Taking a longer view, this disconnect may also be a symptom of a broader change that is overtaking our society as technology and globalization redefine “community” and challenge us to seek a new identity.   I believe that the changes we are now experiencing are much more profound than we tend to recognized.   It think it is safe to posit that not only are we moving from the Industrial Era to a new Information Era, but that we have left Western Civilization behind in the process.  The 20th century, with its two world wars and its ideological Cold War, was the last century of that old world.  The new civilization is just now taking form.  It is being shaped, in part, by technology and globalization, to be sure.  As Fareed Zakaria wrote in The Post-American World, the change is not about the downfall of Western life, but about the “rise of the rest”—a new global culture where power and influence are more distributed and diverse.
            I’ve been reading Grace Lee Boggs’ recent book, The Next American Revolution.  In it, she argues that, in this new world, the challenge is not simply to over-turn the existing power structure, but to revolutionize our interactions with community at all levels.  “We are beginning to understand,” she writes, “that the world is always being made and never finished; that activism can be the journey rather than the arrival; that struggle doesn’t always have to be confrontational but can take the form of reaching out to find common ground with the many ‘others’ in our society who are also seeking ways out from alienation, isolation, privatization, and dehumanization by corporate globalization” (p. 48).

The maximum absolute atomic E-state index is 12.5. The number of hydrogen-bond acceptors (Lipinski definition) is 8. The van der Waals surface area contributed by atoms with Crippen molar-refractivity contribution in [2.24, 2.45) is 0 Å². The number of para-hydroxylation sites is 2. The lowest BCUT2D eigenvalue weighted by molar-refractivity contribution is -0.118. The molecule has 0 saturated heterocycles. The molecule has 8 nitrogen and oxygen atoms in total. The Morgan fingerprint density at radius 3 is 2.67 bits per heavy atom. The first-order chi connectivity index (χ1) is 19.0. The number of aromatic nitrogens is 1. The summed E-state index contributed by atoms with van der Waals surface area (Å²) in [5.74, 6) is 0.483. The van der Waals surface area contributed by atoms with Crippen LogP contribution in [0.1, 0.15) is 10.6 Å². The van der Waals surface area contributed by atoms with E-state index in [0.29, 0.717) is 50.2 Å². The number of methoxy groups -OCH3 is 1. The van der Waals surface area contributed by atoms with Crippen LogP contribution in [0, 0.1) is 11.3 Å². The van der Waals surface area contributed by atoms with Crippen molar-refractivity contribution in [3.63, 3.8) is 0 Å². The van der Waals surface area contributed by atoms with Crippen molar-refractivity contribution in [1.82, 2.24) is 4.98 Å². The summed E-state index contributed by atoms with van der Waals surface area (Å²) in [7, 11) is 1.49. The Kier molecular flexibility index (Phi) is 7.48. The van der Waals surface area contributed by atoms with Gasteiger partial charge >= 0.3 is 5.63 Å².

Boggs quotes Meg Wheatley, who describes the new culture as “this exquisitely connected world” and notes, “Because of these unseen connections, there is potential value in working anywhere in the system” (p. 50).  The implication is that, as individuals, we can help shape the new world from wherever we find ourselves in our society.  This is a powerful new way to think about the dynamics of change in a democratic society. It also describes the paradigm shift in social identity that we are experiencing:  a new social context that encourages individuals in a globalized society to reconnect with community at the local level and, perhaps, with professional and social communities that are not defined by geography.   Revolution, Boggs argues, is the cumulative impact of many, many local actions.  “In other words,” she writes on her own career as an activist, “our revolution had to be for the purpose of accelerating our evolution to a higher plateau of Humanity” (p.70).